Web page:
Many small business owners have experienced the frustration of trying to collect past-due accounts. Because it’s such a difficult and time-consuming chore, owners sometimes put off collection efforts until receivables are 90 days or longer past due, or they just decide to write off old receivables as uncollected. Doing so, however, can put a serious dent in your company’s cash flow and profits.
Instead make a commitment to be diligent in your accounts receivable collection efforts. Start by establishing a credit policy that prevents you from extending credit to deadbeats in the first place. Even with such a policy in place, though, you may still encounter customers who are late payers. Here are the steps experts recommend you follow in order to collect past-due receivables:
- Create an accounts receivable aging report. You need to know which accounts are past due and how late they are before you can take action. An aging report will track the payment status of all of your customers by time period (such as 0 to 30 days, 30 to 60 days, etc.) and the amounts due so you can easily spot potential problems.
- Act quickly. Studies reveal that the likelihood of collecting receivables drops drastically as time goes on -- from more than 90 percent after 30 days to 74 percent after 90 days and just 50 percent after six months. If your terms are net-30 days and payment hasn’t arrived on day 31, you should be on the phone with your customer asking questions. Be friendly and nonthreatening, as most cases of slow payment can be resolved without conflict or accusations.
- Consider working out a payment plan. If the customer confides that he or she is having cash flow problems, it may be wise to negotiate a payment plan for the amount past due. Keep it simple and straightforward. It should specify that consecutive payments of x amount will be made over x number of months, ideally with the debt fully paid off within six months. Put the agreement in writing and make sure both parties sign it. Also, future delivery of products or services should be strictly cash on delivery until the debt is repaid and you’re confident that the customer is once again financially capable.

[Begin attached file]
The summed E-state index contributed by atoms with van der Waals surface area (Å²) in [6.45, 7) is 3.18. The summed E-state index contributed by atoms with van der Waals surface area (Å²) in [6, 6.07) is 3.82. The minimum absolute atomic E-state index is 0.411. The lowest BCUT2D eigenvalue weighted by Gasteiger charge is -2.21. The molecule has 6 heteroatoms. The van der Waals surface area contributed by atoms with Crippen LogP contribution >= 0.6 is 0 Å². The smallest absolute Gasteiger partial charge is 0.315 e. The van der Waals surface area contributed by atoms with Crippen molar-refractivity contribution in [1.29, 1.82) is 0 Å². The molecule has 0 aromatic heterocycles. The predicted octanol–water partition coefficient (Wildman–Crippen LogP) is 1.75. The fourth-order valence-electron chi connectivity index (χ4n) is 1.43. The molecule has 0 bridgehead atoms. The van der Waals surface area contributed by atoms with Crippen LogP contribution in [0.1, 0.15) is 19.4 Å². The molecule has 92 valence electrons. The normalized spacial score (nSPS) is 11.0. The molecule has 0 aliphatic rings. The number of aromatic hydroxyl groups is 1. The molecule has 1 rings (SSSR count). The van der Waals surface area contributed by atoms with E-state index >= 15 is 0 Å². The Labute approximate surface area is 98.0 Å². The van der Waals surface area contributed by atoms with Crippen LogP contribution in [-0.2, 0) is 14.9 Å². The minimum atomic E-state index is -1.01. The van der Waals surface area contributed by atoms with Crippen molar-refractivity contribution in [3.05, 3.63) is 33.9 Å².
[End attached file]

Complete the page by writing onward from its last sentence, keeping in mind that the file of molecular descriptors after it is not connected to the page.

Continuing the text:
- Send past-due notices and letters. If courtesy calls and an offer of a payment plan don’t produce results, it’s time to get a little tougher. Your past-due notice and request for payment letter should explain the delinquent status of the account in firm but nonthreatening language. As in, “I’m following up on my phone messages in writing to make you aware of the past-due status of this invoice. Please remit payment at once, or contact me if you have any questions.”
- Call in the cavalry. If you’ve still received no response after 90 or perhaps 120 days, send a final notice informing the customer that if payment is not received within x days (no more than 7), the account will be turned over to a collection agency. Then follow through on this action if you have to.
Hiring a collection agency is a serious step that should not be taken lightly, as it will probably threaten your future relationship with the customer. Weigh this carefully against the value of the outstanding receivable and the cost of writing it off, then make the decision that’s best for your company’s financial future.
Don Sadler is a freelance writer specializing in business and finance. Reach him at firstname.lastname@example.org.